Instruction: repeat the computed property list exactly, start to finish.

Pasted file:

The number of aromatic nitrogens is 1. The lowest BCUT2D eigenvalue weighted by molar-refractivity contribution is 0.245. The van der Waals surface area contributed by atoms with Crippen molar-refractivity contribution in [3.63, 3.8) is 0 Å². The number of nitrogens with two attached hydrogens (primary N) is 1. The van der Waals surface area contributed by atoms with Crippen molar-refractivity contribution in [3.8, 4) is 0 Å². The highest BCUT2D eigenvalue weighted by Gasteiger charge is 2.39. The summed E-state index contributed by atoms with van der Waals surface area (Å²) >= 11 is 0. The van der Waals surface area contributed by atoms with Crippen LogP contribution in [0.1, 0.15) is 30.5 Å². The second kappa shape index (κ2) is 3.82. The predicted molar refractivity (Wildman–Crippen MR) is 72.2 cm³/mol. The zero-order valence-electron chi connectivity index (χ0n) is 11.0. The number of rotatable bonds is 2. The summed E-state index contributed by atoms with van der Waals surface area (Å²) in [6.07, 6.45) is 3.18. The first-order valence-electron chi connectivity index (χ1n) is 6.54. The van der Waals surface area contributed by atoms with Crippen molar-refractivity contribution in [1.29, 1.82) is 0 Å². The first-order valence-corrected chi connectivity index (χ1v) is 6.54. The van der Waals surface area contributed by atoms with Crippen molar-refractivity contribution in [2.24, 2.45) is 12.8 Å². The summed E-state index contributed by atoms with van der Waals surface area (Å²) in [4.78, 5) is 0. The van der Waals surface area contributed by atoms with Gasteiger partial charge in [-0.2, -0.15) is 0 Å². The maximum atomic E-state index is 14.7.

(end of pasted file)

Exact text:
The number of aromatic nitrogens is 1. The lowest BCUT2D eigenvalue weighted by molar-refractivity contribution is 0.245. The van der Waals surface area contributed by atoms with Crippen molar-refractivity contribution in [3.63, 3.8) is 0 Å². The number of nitrogens with two attached hydrogens (primary N) is 1. The van der Waals surface area contributed by atoms with Crippen molar-refractivity contribution in [3.8, 4) is 0 Å². The highest BCUT2D eigenvalue weighted by Gasteiger charge is 2.39. The summed E-state index contributed by atoms with van der Waals surface area (Å²) >= 11 is 0. The van der Waals surface area contributed by atoms with Crippen LogP contribution in [0.1, 0.15) is 30.5 Å². The second kappa shape index (κ2) is 3.82. The predicted molar refractivity (Wildman–Crippen MR) is 72.2 cm³/mol. The zero-order valence-electron chi connectivity index (χ0n) is 11.0. The number of rotatable bonds is 2. The summed E-state index contributed by atoms with van der Waals surface area (Å²) in [6.07, 6.45) is 3.18. The first-order valence-electron chi connectivity index (χ1n) is 6.54. The van der Waals surface area contributed by atoms with Crippen molar-refractivity contribution in [1.29, 1.82) is 0 Å². The first-order valence-corrected chi connectivity index (χ1v) is 6.54. The van der Waals surface area contributed by atoms with Crippen molar-refractivity contribution in [2.24, 2.45) is 12.8 Å². The summed E-state index contributed by atoms with van der Waals surface area (Å²) in [4.78, 5) is 0. The van der Waals surface area contributed by atoms with Gasteiger partial charge in [-0.2, -0.15) is 0 Å². The maximum atomic E-state index is 14.7.